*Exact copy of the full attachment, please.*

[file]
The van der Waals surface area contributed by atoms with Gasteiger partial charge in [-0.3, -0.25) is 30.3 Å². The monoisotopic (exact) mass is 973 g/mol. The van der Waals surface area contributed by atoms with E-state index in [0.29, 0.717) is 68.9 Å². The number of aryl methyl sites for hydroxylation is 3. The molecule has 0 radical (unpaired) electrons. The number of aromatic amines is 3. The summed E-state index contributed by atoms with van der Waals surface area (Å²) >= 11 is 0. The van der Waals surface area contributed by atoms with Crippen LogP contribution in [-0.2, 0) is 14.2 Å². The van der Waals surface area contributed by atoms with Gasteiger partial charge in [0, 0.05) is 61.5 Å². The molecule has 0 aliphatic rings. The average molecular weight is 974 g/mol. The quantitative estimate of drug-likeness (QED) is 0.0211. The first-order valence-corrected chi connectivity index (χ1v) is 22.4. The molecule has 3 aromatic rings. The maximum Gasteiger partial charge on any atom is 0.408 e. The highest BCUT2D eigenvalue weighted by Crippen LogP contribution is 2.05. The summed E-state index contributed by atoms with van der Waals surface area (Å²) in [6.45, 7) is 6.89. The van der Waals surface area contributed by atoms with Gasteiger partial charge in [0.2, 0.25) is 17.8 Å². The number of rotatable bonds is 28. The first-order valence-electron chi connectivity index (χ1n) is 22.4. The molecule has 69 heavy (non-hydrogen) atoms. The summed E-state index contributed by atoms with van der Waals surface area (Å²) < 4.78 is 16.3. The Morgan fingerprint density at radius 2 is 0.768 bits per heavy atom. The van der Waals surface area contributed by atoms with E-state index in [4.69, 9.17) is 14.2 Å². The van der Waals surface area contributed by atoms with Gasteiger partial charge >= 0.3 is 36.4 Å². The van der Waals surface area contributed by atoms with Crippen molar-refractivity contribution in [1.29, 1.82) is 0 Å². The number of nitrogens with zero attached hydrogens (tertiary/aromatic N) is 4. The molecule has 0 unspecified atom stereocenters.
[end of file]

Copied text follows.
The van der Waals surface area contributed by atoms with Gasteiger partial charge in [-0.3, -0.25) is 30.3 Å². The monoisotopic (exact) mass is 973 g/mol. The van der Waals surface area contributed by atoms with E-state index in [0.29, 0.717) is 68.9 Å². The number of aryl methyl sites for hydroxylation is 3. The molecule has 0 radical (unpaired) electrons. The number of aromatic amines is 3. The summed E-state index contributed by atoms with van der Waals surface area (Å²) >= 11 is 0. The van der Waals surface area contributed by atoms with Crippen LogP contribution in [-0.2, 0) is 14.2 Å². The van der Waals surface area contributed by atoms with Gasteiger partial charge in [0, 0.05) is 61.5 Å². The molecule has 0 aliphatic rings. The average molecular weight is 974 g/mol. The quantitative estimate of drug-likeness (QED) is 0.0211. The first-order valence-corrected chi connectivity index (χ1v) is 22.4. The molecule has 3 aromatic rings. The maximum Gasteiger partial charge on any atom is 0.408 e. The highest BCUT2D eigenvalue weighted by Crippen LogP contribution is 2.05. The summed E-state index contributed by atoms with van der Waals surface area (Å²) in [6.45, 7) is 6.89. The van der Waals surface area contributed by atoms with Gasteiger partial charge in [0.2, 0.25) is 17.8 Å². The number of rotatable bonds is 28. The first-order valence-electron chi connectivity index (χ1n) is 22.4. The molecule has 69 heavy (non-hydrogen) atoms. The summed E-state index contributed by atoms with van der Waals surface area (Å²) < 4.78 is 16.3. The Morgan fingerprint density at radius 2 is 0.768 bits per heavy atom. The van der Waals surface area contributed by atoms with E-state index in [4.69, 9.17) is 14.2 Å². The van der Waals surface area contributed by atoms with Gasteiger partial charge >= 0.3 is 36.4 Å². The van der Waals surface area contributed by atoms with Crippen molar-refractivity contribution in [1.29, 1.82) is 0 Å². The number of nitrogens with zero attached hydrogens (tertiary/aromatic N) is 4. The molecule has 0 unspecified atom stereocenters.